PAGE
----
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Voices of Dissent: Eric Margolis

By LOU MARANO   |   March 25, 2003 at 2:25 PM   |   Comments

WASHINGTON, March 25 (UPI) -- The United States will be bogged down in a protracted guerrilla war in Iraq even after Saddam Hussein is killed or captured, an analyst with 25 years' experience in covering the Middle East predicted.

"I believe there still will be resistance," Eric Margolis, foreign affairs columnist for the Toronto Sun, said in a telephone interview. "The Iraqis consider themselves the leaders of the Arab world. They're sending a message to the Arabs. There will be violence of some kind."

Margolis drew a parallel with Afghanistan.

There, he said, the United States has "overthrown the government" and "put the Afghan communists back in power in the north, and it's got (Hamid) Karzai as kind of a puppet ruler in Kabul protected by foreign troops. But the rest of the country is in chaos.

"I see this as probably what will happen in Iraq. The U.S. will find some general or smooth-spoken person to put in charge in Baghdad with an American garrison, but the rest of the country will be sort of like a free-fire zone with the Kurds feuding up in the north and possible Turkish intervention, and chaos in the south.

"I think Iraq will just be Afghanistan by a factor of 10. I don't see any way the Americans are going to pull out of Iraq, because I don't see who they're going to convince to come and act as a police force, particularly now after there have been such bad relations with the U.N. The Americans will have to keep the country together, or it will disintegrate on its own.

"My feeling is that America is sticking its head in a hornet's nest and is going to be stuck just like in Afghanistan. We (Margolis is American) have 10,000 troops there, and if they pull them out the Taliban will come back. They are there (at a cost of) $1.3 billion a month forever, as far as we can see."

Margolis said the United States would be faced with a low-grade guerrilla war to protect oil exports.

"The pipelines go to the pumping stations, and those are prime targets for any kind of guerrilla attack," he said. "And the U.S. wants to finance its occupation of Iraq by 'plundering' Iraq's oil. I guess the Bush administration calls it 'liberating' the oil. But they've got to get the oil out. And that's not going to happen quickly, either, because it's estimated that $5 billion to $20 billion of refurbishing has to be done to bring (the pipeline) up to just 1990 standards; it's decayed so much. It's a very saline area there, and there's been a lot of corrosion, and they haven't had any spare parts.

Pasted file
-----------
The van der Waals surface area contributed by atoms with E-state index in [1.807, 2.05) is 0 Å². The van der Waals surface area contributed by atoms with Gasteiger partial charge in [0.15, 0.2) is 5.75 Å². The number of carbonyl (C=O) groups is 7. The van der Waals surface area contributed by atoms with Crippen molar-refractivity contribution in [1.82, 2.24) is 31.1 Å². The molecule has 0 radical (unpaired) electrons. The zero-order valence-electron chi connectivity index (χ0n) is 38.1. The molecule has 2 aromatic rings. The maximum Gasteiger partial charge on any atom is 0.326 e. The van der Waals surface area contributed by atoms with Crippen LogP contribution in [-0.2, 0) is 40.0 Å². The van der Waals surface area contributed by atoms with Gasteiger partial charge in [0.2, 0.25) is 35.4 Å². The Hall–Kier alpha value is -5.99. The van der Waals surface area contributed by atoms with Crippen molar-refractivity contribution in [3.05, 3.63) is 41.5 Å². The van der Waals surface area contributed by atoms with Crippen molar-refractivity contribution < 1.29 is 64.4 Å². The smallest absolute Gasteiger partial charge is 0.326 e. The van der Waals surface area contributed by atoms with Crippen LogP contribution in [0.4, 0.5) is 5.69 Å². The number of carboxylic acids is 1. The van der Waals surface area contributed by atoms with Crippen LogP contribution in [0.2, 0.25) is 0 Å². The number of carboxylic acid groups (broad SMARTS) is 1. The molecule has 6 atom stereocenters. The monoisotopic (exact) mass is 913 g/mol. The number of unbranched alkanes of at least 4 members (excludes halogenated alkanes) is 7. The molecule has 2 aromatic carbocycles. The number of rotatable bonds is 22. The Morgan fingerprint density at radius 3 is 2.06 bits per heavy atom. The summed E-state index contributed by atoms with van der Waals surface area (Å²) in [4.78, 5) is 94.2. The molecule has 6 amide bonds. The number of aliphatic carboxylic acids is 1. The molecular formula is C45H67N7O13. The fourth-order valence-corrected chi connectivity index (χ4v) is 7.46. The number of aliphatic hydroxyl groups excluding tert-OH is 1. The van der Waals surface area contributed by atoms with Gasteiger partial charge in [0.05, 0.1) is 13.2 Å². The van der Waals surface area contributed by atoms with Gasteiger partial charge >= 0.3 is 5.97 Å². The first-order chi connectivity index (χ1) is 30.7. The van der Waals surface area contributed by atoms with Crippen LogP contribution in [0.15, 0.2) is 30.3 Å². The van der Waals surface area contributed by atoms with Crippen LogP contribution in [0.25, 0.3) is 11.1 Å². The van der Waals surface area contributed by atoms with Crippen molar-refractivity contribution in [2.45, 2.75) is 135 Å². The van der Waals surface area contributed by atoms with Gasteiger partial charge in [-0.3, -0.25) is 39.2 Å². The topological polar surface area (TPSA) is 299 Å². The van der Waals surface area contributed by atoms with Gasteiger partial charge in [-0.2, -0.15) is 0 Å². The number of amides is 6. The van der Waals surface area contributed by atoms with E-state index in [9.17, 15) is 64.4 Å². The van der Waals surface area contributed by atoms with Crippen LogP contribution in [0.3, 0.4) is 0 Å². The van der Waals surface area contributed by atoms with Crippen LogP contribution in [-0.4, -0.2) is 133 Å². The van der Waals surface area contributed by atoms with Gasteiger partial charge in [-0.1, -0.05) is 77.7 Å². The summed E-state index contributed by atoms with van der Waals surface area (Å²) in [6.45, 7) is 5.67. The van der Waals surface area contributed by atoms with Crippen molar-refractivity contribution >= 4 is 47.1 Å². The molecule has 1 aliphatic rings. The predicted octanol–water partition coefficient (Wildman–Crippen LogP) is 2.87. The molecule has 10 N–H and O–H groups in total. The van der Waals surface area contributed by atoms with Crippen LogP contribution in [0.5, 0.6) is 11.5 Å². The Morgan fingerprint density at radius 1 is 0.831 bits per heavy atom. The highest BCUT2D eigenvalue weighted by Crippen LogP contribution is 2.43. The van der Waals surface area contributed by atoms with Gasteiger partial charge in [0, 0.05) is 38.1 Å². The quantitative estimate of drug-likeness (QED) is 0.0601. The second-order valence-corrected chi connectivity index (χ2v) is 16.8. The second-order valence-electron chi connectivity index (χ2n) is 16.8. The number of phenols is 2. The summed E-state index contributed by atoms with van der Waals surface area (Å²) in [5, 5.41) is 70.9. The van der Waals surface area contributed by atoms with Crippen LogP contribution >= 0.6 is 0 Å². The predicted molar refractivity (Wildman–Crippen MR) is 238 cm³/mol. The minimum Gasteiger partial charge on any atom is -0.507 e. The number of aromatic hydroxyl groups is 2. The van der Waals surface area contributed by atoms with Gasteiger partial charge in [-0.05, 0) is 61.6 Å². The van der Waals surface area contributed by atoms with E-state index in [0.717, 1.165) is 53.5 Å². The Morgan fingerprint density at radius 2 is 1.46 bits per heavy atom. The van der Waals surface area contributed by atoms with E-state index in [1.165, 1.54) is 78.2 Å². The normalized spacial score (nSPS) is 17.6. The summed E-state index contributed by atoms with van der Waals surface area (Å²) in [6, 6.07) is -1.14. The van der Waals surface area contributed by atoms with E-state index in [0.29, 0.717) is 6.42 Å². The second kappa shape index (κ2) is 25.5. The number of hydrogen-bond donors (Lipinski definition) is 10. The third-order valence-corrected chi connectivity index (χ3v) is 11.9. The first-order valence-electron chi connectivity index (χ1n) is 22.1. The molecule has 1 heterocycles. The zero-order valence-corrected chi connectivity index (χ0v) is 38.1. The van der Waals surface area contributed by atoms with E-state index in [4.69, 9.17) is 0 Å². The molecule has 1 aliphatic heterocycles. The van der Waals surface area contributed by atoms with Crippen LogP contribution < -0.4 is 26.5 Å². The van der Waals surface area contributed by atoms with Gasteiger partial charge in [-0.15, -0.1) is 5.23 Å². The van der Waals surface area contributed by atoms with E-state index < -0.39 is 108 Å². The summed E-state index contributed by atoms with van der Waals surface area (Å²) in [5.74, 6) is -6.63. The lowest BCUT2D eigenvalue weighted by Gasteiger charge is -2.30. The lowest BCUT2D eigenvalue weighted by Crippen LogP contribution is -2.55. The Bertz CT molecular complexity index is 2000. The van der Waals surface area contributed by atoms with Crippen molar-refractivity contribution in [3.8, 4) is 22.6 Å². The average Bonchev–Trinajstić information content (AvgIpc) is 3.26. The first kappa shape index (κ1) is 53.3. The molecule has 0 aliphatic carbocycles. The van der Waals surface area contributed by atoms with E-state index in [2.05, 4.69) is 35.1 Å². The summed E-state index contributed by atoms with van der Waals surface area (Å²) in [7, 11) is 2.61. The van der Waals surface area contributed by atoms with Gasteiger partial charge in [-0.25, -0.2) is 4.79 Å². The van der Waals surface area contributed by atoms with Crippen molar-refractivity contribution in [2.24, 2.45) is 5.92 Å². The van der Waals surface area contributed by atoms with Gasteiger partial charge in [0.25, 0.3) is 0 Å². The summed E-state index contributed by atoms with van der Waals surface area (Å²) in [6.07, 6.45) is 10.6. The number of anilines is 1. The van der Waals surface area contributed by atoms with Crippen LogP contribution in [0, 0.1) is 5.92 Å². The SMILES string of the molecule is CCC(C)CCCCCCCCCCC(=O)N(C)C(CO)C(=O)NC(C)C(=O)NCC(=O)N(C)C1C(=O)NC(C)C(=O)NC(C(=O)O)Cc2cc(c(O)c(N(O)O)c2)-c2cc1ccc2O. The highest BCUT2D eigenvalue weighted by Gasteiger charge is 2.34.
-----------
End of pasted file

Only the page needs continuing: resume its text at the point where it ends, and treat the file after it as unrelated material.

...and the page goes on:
"So there's not going to be a flood of oil. There's going to be a very large investment in the oil infrastructure. And a prime guerrilla target will be the oil exports to undermine the American control."

He said most "terrorist" incidents in the world today are FARC attacks on oil pipelines coming out of Colombia.

It's going to be "a long civil war," he said, and "enormously expensive."

Margolis specializes in military matters and radical Islamic groups. He is author of "War at the Top of the World" (2002), which is about Afghanistan, India and Pakistan.

He said the current war was "trumped-up" and unjustified.

Margolis said he was in Iraq in the 1980s when Saddam was an American ally, and he saw the United States supply Iraq with money and the precursor germs from which Iraq made its bioweapons.

Asked how he knows this, he replied that the information came out in Senate hearings.

In October it was reported that in the 1980s, when the United States supported Iraq in its war against Iran, Iraq ordered pathogen samples from the Centers for Disease Control and Prevention in Atlanta, saying it needed them for legitimate medical research. The transfers were detailed in a 1994 Senate Banking Committee report and a 1995 follow-up letter from the CDC to the Senate. The exports were legal at the time and approved under a program administered by the Commerce Department.